I hope you find my writing and business tips and observations useful. My business and blog are dedicated to helping businesses communicate clearly and reach their potential. Read, subscribe to my newsletter, enjoy!Tash

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Making web content attractive

As you work on your website, there are some key activities to making the site more attractive (and therefore effective) for both humans and search engines.

Of course the key feature of a successful website is providing useful information – great navigation and design won’t do much if the content is lacking – but the following activities will make the content more accessible.

1. write for websites

Website content is not the same as content you would write in a letter or a printed brochure. Our eyes work slightly differently on a screen compared to a page and people have different expectations so web content needs to be short and start with the most important information.
Website content also has the advantage of hyperlinks so it is easier to refer to other information directly, including defining words and terms away from the main content.

2. utilise keywords and phrases (we’ll cover this further in this series, too)

A keyword or phrase is what people and search engines look for to judge if a web page is relevant; so keywords for this blog post could be web content, content, website, effective and SEO.

In general, the more you use a keyword, the more your page will get noticed in relevant searches so it is important to know your keywords and put them into your content. However, you need to balance adding keywords with readability of the content.

3. tell people about your site (check on Friday for the next post in our series for ideas)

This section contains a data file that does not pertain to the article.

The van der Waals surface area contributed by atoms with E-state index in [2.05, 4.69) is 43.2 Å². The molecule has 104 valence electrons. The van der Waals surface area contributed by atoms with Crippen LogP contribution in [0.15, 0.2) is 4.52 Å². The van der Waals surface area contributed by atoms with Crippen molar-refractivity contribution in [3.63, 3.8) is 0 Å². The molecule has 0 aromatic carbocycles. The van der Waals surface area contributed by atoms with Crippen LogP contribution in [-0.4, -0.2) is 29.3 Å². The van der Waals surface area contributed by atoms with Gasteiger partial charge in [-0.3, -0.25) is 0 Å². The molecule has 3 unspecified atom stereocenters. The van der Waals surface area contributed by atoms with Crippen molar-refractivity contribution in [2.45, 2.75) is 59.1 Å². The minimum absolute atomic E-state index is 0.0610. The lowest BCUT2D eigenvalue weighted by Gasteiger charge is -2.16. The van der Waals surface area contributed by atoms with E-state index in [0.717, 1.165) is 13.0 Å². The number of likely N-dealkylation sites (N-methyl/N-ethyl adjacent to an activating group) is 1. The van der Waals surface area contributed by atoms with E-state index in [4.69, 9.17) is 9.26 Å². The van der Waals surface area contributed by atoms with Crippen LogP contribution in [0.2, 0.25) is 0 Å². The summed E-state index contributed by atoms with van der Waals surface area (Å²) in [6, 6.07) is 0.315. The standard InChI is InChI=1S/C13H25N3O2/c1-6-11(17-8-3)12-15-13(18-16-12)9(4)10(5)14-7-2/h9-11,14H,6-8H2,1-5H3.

The best website in the world won’t bring in business if no one knows about it so get the message out there! Whether it’s telling your friends or paying for a TV ad, or a multitude of options in between, you need an ongoing process of telling people your website exists.

4. keep the site fresh and current

fresh apples or old

Fresh fruit & content has more appeal

Websites need to be updated and changed – you can’t just make it great and then leave it for years. While some content really doesn’t need regular updates (there’s only so many ways you can write “our phone number is 1234”!), frequently adding new content to your site gives people a reason to come back and makes it more attractive to search engines.

Some ways to keep your site fresh and current are to avoid unnecessary dates, removing old dates (e.g. for events in the past), add a blog or a feed (whether from a RSS feed or social media) and to add new portfolio items and testimonials.

5. link to related information

There are two main reasons to add links throughout your website content. Firstly, it can make things easier for your site visitors as they can find related information very easily. Being easy for your visitors gives them a good feeling about you and also means you can lead them along various steps to your action points.

Separately, search engines use links as part of their formulae in ranking your site against similar ones, so having more links to your web pages can help your search engine results – even links from your own site count.


This post is part of Word Constructions’ Setting up a website series
1. having a website helps more than you
2. what’s involved in setting up a website?
3. Learn about web hosting
4. Preparing your initial website content
5. Managing website design 101
6. Choosing a web designer
7. Basic web pages
8. Navigating your site

Searching people are important

For me, once you take out emails and website admin tasks (including writing blog content), then my key activity online would be using a search engine to find something. Apparently I’m not alone – this is the most common activity after emailing.

Which of course means that people searching are an important part of your online presence – if your site doesn’t get in search results and doesn’t help people landing on the site from a search engine then you are risking a potentially large market.